The Two-Sided Truth to Manitoba’s Minimum Wage

The Two-Sided Truth to Manitoba’s Minimum Wage

By Kate Jackman-Atkinson, myWestman

Canadian Money
(Canadian currency image via Shutterstock)

Every year since 2001, the minimum wage rate in Manitoba has gone up. In 13 years, it has increased from $6.25 an hour to $10.70 an hour, an increase of 71 per cent. According to Statistics Canada, the profile of minimum wage workers hasn’t changed much between 1997 and 2013. It continues to include predominantly young workers, less-educated workers and workers in the service sectors.

After the most recent increase, Manitoba has the fourth highest minimum wage rate in Canada, behind both Ontario and Nunavut, at $11 an hour, and the Yukon, at $10.72 an hour. The other prairie provinces, Saskatchewan and Alberta, have minimum wage rates of $10.20 an hour and even B.C., with its high housing costs, has a minimum wage of $10.25 an hour.

The provincial government has framed the minimum wage rate increases as a way of helping the province’s working poor by putting more money in their pockets. The problem is that in Manitoba, minimum wage increases also put more money into the government’s pockets.

While the minimum wage rate in Manitoba has increased, the basic personal exemption hasn’t. Manitoba has the fourth lowest personal exemption in Canada; meaning that in 2014, Manitobans could earn just $9,134 before they begin paying provincial income tax. In contrast, a worker can earn $11,138 before they begin paying federal income tax, $15,378 before paying income tax in Saskatchewan and $17,787 before paying income tax in Alberta.

Looking at it a different way, a minimum wage earner working full time (40 hours a week, 52 weeks a year) earns 83 per cent of their annual income tax free in Alberta, 72 per cent tax free in Saskatchewan and just 41 per cent tax free in Manitoba. A minimum wage earner in Manitoba can’t even work half time (20 hours a week) without paying taxes. It sure doesn’t seem like the province is serious about keeping money in the pockets of minimum wage earners.

Many businesses have opposed minimum wage hikes and it isn’t because they don’t support their employees or want to take advantage of them. These wage hikes have a real cost to employers and there comes a point when it isn’t financially viable to hire another person or stay open extended hours. A few years ago, a local small business owner told me that by the time they added up all the payroll costs, it cost them $20,000 a year to hire a high school kid to work part time after school. Such a situation helps no one, not the economy, not the customer who would like increased convenience and service, not the business that would like to hire another person and certainly not the worker who would like a job, experience and income.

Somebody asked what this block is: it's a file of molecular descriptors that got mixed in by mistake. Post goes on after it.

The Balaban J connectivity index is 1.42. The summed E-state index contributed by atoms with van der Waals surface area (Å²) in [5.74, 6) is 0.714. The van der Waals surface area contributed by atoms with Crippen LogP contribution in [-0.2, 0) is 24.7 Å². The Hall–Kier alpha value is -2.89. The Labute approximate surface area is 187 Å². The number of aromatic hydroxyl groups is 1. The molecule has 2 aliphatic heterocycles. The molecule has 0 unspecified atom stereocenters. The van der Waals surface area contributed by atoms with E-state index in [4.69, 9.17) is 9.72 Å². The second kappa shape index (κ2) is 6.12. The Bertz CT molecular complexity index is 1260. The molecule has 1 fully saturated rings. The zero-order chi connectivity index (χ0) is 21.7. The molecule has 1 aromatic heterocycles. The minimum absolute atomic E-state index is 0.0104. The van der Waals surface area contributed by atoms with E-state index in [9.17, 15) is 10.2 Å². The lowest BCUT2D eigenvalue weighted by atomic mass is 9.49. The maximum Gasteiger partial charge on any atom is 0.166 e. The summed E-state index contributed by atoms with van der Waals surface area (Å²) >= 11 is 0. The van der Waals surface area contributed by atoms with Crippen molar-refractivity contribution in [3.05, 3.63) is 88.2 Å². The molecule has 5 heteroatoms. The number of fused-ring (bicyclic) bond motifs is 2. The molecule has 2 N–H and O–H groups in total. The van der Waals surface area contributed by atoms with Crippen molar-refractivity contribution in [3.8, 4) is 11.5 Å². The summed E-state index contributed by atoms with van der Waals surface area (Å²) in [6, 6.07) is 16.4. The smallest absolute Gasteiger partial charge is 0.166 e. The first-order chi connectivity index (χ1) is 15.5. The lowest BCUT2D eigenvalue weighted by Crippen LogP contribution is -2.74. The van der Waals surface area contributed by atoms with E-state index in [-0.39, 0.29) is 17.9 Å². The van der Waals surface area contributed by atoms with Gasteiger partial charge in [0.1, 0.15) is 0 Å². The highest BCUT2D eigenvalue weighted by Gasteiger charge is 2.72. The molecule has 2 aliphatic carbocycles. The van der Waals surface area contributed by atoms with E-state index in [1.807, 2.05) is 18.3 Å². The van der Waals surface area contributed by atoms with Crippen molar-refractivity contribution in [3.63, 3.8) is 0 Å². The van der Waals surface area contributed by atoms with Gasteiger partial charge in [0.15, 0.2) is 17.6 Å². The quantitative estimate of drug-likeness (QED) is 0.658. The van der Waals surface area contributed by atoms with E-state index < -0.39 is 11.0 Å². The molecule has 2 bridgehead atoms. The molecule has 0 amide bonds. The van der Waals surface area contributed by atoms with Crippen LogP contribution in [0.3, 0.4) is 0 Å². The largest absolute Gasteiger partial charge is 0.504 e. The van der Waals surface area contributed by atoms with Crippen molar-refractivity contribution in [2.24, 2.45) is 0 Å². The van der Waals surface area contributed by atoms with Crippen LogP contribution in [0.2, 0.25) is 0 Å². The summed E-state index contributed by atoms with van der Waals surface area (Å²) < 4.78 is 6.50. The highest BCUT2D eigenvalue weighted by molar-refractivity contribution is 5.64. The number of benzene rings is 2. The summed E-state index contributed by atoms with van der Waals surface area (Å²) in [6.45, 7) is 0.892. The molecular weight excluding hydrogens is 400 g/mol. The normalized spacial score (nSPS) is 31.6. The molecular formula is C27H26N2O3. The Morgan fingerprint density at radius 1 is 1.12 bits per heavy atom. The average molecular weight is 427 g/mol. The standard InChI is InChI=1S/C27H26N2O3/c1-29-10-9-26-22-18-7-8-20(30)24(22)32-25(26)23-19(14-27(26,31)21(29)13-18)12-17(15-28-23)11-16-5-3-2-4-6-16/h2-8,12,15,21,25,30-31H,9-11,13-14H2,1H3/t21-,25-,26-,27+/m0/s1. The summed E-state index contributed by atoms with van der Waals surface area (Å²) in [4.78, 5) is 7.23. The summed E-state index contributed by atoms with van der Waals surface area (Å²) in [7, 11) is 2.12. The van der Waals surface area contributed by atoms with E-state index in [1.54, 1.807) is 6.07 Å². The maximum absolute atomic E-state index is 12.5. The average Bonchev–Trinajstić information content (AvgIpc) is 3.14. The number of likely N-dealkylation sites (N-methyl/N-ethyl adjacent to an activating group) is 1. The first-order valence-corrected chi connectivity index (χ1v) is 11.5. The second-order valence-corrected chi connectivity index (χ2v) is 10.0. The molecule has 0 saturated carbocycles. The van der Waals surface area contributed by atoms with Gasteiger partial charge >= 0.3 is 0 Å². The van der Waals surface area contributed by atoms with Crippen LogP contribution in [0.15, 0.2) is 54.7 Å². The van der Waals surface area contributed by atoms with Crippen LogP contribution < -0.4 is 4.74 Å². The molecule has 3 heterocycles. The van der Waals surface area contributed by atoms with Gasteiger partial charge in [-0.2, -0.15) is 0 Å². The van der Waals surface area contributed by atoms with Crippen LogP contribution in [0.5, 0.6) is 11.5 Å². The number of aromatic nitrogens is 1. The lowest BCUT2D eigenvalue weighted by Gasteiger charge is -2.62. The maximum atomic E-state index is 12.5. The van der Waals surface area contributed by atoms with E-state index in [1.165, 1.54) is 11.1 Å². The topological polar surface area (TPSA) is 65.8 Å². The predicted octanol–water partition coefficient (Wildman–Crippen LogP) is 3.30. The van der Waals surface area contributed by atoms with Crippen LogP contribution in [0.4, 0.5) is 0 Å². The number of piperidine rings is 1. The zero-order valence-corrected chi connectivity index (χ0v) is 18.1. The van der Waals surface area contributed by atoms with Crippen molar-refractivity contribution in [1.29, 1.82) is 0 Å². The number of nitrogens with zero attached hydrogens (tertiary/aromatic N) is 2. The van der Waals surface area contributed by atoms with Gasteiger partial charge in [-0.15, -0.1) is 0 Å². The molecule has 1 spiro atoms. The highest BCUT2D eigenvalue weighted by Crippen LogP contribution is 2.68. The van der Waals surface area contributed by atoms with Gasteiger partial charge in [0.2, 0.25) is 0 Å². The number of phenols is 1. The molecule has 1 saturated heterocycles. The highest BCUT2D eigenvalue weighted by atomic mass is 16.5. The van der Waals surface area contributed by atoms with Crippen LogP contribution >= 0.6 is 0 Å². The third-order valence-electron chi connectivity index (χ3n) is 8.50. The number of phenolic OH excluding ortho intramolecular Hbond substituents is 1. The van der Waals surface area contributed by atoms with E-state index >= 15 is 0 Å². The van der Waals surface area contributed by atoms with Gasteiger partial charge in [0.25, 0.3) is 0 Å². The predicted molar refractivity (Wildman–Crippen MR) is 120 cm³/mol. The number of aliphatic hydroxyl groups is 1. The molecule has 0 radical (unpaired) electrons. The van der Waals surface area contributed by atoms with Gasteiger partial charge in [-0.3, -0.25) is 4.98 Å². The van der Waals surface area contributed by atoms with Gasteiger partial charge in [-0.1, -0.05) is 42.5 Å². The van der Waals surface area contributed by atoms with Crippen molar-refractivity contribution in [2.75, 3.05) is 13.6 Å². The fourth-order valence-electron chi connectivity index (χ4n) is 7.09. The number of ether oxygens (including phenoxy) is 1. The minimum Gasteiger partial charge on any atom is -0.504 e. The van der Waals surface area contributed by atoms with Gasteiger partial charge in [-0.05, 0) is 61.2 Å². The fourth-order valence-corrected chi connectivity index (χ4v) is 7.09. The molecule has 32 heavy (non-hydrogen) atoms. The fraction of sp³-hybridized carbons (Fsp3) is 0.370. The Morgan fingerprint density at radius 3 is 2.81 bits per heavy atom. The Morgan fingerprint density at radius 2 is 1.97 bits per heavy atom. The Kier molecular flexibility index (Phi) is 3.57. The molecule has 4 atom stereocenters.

In the end, many businesses are left with no choice but to increase their prices, making life less affordable for all low income Manitobans, not just those earning minimum wage.

The goal of improving the lives of the working poor and their families is very important, but it’s time for a different strategy. After 13 years of minimum wage rate increases, the reality is that there hasn’t been a significant decrease in poverty. The Social Planning Council of Winnipeg has noted that at best, poverty rates in Manitoba have remained constant. It has also noted that child poverty rates in particular are above the national average and have continued to rise and that food bank use in Manitoba is climbing. For some categories of clients, food bank use has doubled in the last 10 years.

After more than a decade, it’s pretty obvious that minimum wage rate hikes aren’t helping those who need it. Whether it’s by increasing the basic personal exemption, implementing a training wage to help get new workers in the door, or increasing welfare allowances, it’s time to look at other ways of helping the working poor. Manitoba’s businesses can no longer shoulder the burden alone.